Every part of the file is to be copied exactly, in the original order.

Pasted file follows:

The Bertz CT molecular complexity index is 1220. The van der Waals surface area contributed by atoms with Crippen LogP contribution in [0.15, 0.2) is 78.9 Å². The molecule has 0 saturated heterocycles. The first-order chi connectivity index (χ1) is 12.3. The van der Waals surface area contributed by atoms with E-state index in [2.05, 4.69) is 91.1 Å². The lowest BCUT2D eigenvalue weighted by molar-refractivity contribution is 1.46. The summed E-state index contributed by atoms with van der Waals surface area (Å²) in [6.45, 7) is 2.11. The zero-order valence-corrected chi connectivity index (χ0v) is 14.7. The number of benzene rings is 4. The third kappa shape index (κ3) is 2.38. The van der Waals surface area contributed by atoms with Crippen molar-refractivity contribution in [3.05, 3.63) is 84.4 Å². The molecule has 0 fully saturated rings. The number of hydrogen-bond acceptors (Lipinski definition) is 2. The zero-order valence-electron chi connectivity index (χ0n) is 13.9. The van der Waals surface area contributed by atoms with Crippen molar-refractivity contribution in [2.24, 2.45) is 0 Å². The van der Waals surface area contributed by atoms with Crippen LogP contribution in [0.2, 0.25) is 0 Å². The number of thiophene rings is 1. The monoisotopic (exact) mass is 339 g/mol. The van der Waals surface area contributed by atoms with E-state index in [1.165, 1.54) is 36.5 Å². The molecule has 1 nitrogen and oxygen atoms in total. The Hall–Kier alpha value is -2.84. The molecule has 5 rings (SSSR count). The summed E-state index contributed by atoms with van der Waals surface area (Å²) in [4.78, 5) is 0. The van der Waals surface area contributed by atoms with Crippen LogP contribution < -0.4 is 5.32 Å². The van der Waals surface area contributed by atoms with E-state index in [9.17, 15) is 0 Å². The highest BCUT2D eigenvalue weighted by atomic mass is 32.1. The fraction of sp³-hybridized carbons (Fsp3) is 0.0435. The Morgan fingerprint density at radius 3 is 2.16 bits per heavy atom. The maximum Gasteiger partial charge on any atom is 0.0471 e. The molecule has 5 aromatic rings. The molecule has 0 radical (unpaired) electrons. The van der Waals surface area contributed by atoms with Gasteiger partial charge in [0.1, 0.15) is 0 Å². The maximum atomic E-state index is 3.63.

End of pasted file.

The Bertz CT molecular complexity index is 1220. The van der Waals surface area contributed by atoms with Crippen LogP contribution in [0.15, 0.2) is 78.9 Å². The molecule has 0 saturated heterocycles. The first-order chi connectivity index (χ1) is 12.3. The van der Waals surface area contributed by atoms with E-state index in [2.05, 4.69) is 91.1 Å². The lowest BCUT2D eigenvalue weighted by molar-refractivity contribution is 1.46. The summed E-state index contributed by atoms with van der Waals surface area (Å²) in [6.45, 7) is 2.11. The zero-order valence-corrected chi connectivity index (χ0v) is 14.7. The number of benzene rings is 4. The third kappa shape index (κ3) is 2.38. The van der Waals surface area contributed by atoms with Crippen molar-refractivity contribution in [3.05, 3.63) is 84.4 Å². The molecule has 0 fully saturated rings. The number of hydrogen-bond acceptors (Lipinski definition) is 2. The zero-order valence-electron chi connectivity index (χ0n) is 13.9. The van der Waals surface area contributed by atoms with Crippen molar-refractivity contribution in [2.24, 2.45) is 0 Å². The van der Waals surface area contributed by atoms with Crippen LogP contribution in [0.2, 0.25) is 0 Å². The number of thiophene rings is 1. The monoisotopic (exact) mass is 339 g/mol. The van der Waals surface area contributed by atoms with E-state index in [1.165, 1.54) is 36.5 Å². The molecule has 1 nitrogen and oxygen atoms in total. The Hall–Kier alpha value is -2.84. The molecule has 5 rings (SSSR count). The summed E-state index contributed by atoms with van der Waals surface area (Å²) in [4.78, 5) is 0. The van der Waals surface area contributed by atoms with Crippen LogP contribution < -0.4 is 5.32 Å². The van der Waals surface area contributed by atoms with E-state index in [9.17, 15) is 0 Å². The highest BCUT2D eigenvalue weighted by atomic mass is 32.1. The fraction of sp³-hybridized carbons (Fsp3) is 0.0435. The Morgan fingerprint density at radius 3 is 2.16 bits per heavy atom. The maximum Gasteiger partial charge on any atom is 0.0471 e. The molecule has 5 aromatic rings. The molecule has 0 radical (unpaired) electrons. The van der Waals surface area contributed by atoms with Gasteiger partial charge in [0.1, 0.15) is 0 Å². The maximum atomic E-state index is 3.63.